The latter is scary for the Aguda and those to the right of the Aguda. It represents a precipice. There is no question, that when, ironically, it comes to questions of Kashrus, all agencies rely on modern science. Science is respected, and the knowledge of the food chemist is critical. When it comes to questions of electricity and Shabbos, the Posek again must understand the physics. The Posek of a certain generation will indeed Pasken according to the modern understanding of the Science of their time. However, the modern orthodox Posek will not be afraid to also PERMIT something which was once forbidden because of a faulty model that was understood in yesteryear.

Another divide can be seen in issues involving the types of items identified in the Sefer, Hilchos Shmiras HaGuf VeHaNefesh. This has a list of many things that should be avoided because they may be injurious to health. Some are from the Gemora, others are more Kaballistic.

Rav Schachter contends that on matters of health, for example, THE MESORA itself, was to use the best knowledge of doctors of the time. In reality, when we are sick we all do that. However, when it comes to some “dangerous” things, Rav Schachter will often say that we don’t need to worry about it, as it only represented the best medical/scientific knowledge at the time. Now, we know better. We, however, must according to the Torah, use the best knowledge available in coming to a cogent and relevant (read modern Psak) as opposed to taking the Hungarian/Chassidic line of forbidding more and not less.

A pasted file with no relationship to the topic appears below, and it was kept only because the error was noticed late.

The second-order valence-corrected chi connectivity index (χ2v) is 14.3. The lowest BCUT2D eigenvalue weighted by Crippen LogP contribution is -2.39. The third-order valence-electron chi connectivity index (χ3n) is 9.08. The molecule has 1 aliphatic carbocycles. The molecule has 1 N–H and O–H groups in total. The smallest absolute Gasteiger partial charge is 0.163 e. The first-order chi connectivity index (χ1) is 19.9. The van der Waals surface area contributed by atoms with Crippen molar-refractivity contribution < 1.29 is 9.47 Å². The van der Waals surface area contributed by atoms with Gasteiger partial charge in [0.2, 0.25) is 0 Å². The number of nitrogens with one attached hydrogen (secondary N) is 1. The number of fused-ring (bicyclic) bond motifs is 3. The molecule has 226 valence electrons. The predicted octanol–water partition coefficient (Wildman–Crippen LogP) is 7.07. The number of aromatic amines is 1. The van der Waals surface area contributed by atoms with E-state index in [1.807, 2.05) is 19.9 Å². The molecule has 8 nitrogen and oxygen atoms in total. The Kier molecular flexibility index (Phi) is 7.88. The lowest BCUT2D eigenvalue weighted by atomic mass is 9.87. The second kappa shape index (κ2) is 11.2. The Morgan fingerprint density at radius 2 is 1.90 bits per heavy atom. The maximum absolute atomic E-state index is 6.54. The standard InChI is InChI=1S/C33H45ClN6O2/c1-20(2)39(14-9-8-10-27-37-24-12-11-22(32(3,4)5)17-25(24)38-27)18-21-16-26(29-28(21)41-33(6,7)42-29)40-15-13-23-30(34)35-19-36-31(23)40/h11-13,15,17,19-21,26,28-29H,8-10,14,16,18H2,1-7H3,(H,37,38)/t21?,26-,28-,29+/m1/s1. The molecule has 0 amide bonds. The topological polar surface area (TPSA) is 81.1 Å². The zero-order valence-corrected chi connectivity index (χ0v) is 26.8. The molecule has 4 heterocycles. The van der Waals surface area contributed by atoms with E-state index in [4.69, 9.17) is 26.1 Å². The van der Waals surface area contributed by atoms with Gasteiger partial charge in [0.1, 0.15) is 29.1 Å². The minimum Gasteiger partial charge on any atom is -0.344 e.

That being said, there are lines, and there always have been lines. Some of these lines can be argued with on the basis of “modern NEEDS” as opposed to modern knowledge or science. This constitutes the basis of articles involving  R’ Haskel Lookstein.

It is ironic, that the vast majority of ladies who want to include male mitzvos, do not routinely keep female mitzvos. One only has to look at the practices of those in Shira Chadasha style prayer organisations (I can only speak somewhat about the Melbourne manifestation). If only, if only, egalitarianism wasn’t the petrol in their Jewish Car, and comprehensive attempts at all Torah and Mitzvos, especially those already germane to women and men, were adhered to scrupulously. Alas, they appear not to. The emphasis is on egalitarianism, the catch cry of the conservative, and the idea that people like the Rav, R’ Moshe warned about. These cannot and must not change the existing Mesora.

Yes, if there is a particularly enriched and scrupulous woman, who is like the women of yore, with Tehillim on their lips, Torah in their hands, and Yiras Shomayim in spades, who objects to such exceptions fulfilling a natural progression. Ashreichem, if you reach such a Madreyga. Men don’t need to. We are enjoined to do these things, even if we haven’t reached such heights. Woman, however, are enjoined to focus on their important orthogonal role, and if they are special, so be it.